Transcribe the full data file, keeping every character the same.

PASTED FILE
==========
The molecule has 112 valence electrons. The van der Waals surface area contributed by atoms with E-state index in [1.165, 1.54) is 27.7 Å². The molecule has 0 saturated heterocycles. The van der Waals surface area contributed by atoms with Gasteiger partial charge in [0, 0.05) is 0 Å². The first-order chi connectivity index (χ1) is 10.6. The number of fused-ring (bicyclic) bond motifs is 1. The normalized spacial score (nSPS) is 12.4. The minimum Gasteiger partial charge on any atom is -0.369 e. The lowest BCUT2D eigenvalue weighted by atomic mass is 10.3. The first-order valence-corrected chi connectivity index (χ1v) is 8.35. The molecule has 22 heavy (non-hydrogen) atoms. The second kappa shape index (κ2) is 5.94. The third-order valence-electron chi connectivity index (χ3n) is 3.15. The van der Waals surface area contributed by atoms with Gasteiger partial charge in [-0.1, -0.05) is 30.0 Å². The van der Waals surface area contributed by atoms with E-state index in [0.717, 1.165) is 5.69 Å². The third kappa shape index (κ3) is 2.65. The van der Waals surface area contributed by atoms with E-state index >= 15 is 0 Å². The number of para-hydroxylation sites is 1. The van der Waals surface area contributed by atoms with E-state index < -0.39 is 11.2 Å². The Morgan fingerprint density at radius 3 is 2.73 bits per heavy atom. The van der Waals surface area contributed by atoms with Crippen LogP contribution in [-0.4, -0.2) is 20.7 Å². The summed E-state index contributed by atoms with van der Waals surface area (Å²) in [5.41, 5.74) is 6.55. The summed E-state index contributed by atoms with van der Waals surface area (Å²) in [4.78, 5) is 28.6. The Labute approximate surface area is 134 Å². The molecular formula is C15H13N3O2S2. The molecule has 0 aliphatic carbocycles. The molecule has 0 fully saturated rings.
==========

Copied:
The molecule has 112 valence electrons. The van der Waals surface area contributed by atoms with E-state index in [1.165, 1.54) is 27.7 Å². The molecule has 0 saturated heterocycles. The van der Waals surface area contributed by atoms with Gasteiger partial charge in [0, 0.05) is 0 Å². The first-order chi connectivity index (χ1) is 10.6. The number of fused-ring (bicyclic) bond motifs is 1. The normalized spacial score (nSPS) is 12.4. The minimum Gasteiger partial charge on any atom is -0.369 e. The lowest BCUT2D eigenvalue weighted by atomic mass is 10.3. The first-order valence-corrected chi connectivity index (χ1v) is 8.35. The molecule has 22 heavy (non-hydrogen) atoms. The second kappa shape index (κ2) is 5.94. The third-order valence-electron chi connectivity index (χ3n) is 3.15. The van der Waals surface area contributed by atoms with Gasteiger partial charge in [-0.1, -0.05) is 30.0 Å². The van der Waals surface area contributed by atoms with E-state index in [0.717, 1.165) is 5.69 Å². The third kappa shape index (κ3) is 2.65. The van der Waals surface area contributed by atoms with E-state index >= 15 is 0 Å². The number of para-hydroxylation sites is 1. The van der Waals surface area contributed by atoms with E-state index < -0.39 is 11.2 Å². The Morgan fingerprint density at radius 3 is 2.73 bits per heavy atom. The van der Waals surface area contributed by atoms with Crippen LogP contribution in [-0.4, -0.2) is 20.7 Å². The summed E-state index contributed by atoms with van der Waals surface area (Å²) in [5.41, 5.74) is 6.55. The summed E-state index contributed by atoms with van der Waals surface area (Å²) in [4.78, 5) is 28.6. The Labute approximate surface area is 134 Å². The molecular formula is C15H13N3O2S2. The molecule has 0 aliphatic carbocycles. The molecule has 0 fully saturated rings.